§ Order read, for resuming adjourned Debate on Amendment proposed to be made to Question [23rd June], "That the Bill be now read a second time:—And which Amendment was to leave out from the word "That" to the end of the Question, in order to add the words "in the opinion of this House, further information is necessary, to enable Parliament to legislate with advantage for the permanent Government of India; and that, at this late period of the Session, it is inexpedient to proceed with a measure which, while it disturbs existing arrangements, cannot be considered as a final settlement," instead thereof.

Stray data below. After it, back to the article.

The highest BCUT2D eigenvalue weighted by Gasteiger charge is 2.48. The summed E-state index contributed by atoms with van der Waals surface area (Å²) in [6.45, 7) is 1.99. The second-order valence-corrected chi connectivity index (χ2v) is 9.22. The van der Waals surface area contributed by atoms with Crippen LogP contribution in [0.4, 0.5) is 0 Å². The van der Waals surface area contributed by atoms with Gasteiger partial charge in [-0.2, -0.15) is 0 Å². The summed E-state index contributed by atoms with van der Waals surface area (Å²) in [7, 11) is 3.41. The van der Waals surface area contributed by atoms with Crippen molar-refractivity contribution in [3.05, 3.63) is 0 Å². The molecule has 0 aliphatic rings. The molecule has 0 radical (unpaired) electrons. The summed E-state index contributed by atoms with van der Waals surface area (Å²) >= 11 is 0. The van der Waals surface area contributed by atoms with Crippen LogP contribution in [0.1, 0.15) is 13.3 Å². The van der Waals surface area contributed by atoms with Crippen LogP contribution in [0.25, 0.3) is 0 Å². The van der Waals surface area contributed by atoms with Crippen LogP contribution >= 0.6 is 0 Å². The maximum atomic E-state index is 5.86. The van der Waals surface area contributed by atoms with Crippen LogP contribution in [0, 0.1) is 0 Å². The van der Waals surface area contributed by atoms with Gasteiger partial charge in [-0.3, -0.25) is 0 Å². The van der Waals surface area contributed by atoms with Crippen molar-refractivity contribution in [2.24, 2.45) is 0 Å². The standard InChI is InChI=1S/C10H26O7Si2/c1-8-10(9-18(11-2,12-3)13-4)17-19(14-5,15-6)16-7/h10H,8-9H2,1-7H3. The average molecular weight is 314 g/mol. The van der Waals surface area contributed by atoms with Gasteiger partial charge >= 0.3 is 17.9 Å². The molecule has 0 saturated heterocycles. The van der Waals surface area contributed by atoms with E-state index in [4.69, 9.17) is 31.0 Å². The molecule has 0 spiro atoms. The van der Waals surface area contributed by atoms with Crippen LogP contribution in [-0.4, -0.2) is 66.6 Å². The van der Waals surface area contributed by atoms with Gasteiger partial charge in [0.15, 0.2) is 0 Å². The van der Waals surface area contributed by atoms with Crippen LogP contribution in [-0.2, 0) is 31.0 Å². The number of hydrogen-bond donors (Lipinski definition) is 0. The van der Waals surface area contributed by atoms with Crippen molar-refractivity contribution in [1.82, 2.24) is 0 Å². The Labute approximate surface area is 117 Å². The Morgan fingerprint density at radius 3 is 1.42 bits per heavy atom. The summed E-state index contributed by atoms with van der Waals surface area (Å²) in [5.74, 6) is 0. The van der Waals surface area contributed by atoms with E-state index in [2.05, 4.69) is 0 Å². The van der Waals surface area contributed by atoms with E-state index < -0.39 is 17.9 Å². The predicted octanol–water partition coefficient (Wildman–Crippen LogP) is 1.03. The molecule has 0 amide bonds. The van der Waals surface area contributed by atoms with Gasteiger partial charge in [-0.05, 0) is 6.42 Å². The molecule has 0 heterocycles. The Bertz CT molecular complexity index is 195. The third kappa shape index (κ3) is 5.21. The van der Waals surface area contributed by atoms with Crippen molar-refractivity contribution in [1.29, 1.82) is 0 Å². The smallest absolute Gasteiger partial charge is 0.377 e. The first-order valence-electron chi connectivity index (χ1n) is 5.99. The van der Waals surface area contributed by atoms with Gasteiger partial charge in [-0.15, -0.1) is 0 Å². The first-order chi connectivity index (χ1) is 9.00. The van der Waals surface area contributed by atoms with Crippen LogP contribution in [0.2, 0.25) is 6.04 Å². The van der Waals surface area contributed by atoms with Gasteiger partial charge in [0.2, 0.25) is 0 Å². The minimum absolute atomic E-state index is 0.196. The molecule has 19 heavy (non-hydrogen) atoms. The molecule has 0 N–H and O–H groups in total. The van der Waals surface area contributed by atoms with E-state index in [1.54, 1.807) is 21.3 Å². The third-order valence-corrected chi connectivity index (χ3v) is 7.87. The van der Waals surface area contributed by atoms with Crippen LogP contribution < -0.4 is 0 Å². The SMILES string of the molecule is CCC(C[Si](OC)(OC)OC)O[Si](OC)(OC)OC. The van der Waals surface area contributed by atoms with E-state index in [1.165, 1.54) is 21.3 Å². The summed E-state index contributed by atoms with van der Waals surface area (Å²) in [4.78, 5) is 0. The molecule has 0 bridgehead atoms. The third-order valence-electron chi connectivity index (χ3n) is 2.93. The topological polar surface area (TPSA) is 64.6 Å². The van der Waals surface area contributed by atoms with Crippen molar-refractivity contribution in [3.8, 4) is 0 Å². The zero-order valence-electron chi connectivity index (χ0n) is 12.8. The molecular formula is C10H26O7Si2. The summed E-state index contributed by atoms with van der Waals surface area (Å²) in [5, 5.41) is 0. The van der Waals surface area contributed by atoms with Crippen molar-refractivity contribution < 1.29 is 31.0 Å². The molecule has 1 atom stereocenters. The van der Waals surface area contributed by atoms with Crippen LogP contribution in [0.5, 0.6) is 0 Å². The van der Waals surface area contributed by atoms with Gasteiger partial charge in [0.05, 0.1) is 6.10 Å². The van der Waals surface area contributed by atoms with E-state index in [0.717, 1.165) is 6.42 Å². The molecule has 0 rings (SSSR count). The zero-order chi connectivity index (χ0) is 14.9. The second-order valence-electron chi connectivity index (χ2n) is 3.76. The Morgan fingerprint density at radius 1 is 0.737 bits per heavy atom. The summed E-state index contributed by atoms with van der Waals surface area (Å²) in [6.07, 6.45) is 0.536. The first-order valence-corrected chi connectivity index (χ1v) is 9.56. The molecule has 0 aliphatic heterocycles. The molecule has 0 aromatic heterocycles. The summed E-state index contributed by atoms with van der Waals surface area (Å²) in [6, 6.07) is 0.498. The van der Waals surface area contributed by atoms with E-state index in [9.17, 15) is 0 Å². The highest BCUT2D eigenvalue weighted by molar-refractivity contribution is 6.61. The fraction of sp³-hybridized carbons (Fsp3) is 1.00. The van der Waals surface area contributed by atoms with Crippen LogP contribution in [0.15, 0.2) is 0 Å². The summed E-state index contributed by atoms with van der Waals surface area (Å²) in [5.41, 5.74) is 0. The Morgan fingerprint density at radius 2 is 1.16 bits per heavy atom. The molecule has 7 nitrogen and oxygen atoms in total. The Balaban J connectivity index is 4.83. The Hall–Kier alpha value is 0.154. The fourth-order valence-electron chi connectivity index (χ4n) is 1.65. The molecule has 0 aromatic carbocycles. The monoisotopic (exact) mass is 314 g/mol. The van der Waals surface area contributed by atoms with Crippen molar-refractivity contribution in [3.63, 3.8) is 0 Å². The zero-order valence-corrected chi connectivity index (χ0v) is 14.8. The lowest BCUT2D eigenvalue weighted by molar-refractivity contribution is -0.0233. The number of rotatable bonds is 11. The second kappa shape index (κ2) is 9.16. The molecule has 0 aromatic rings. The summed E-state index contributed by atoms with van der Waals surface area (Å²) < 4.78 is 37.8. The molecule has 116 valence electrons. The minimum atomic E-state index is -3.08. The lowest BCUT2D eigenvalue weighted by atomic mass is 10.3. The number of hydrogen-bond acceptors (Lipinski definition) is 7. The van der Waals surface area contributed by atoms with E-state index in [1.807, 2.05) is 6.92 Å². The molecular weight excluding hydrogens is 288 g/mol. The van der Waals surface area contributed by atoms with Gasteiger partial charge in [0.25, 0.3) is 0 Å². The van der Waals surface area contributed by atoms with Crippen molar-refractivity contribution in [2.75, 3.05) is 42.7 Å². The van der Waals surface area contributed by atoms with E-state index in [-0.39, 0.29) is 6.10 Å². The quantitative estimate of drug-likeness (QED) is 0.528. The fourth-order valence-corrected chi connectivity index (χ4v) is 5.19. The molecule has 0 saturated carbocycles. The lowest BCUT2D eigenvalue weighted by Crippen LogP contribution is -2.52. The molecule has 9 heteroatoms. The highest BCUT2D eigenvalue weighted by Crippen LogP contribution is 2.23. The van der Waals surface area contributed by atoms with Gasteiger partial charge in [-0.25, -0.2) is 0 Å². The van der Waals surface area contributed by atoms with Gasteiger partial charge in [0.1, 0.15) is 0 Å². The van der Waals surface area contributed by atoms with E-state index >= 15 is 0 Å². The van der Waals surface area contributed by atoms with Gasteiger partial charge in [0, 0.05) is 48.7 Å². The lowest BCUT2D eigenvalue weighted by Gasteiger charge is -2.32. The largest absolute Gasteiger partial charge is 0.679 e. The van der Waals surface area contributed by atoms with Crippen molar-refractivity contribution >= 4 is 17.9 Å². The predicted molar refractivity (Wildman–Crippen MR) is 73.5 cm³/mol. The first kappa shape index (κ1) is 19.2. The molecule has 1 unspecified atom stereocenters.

§ Question again proposed, "That the words proposed to be left out stand part of the Question."735
§ Debate resumed.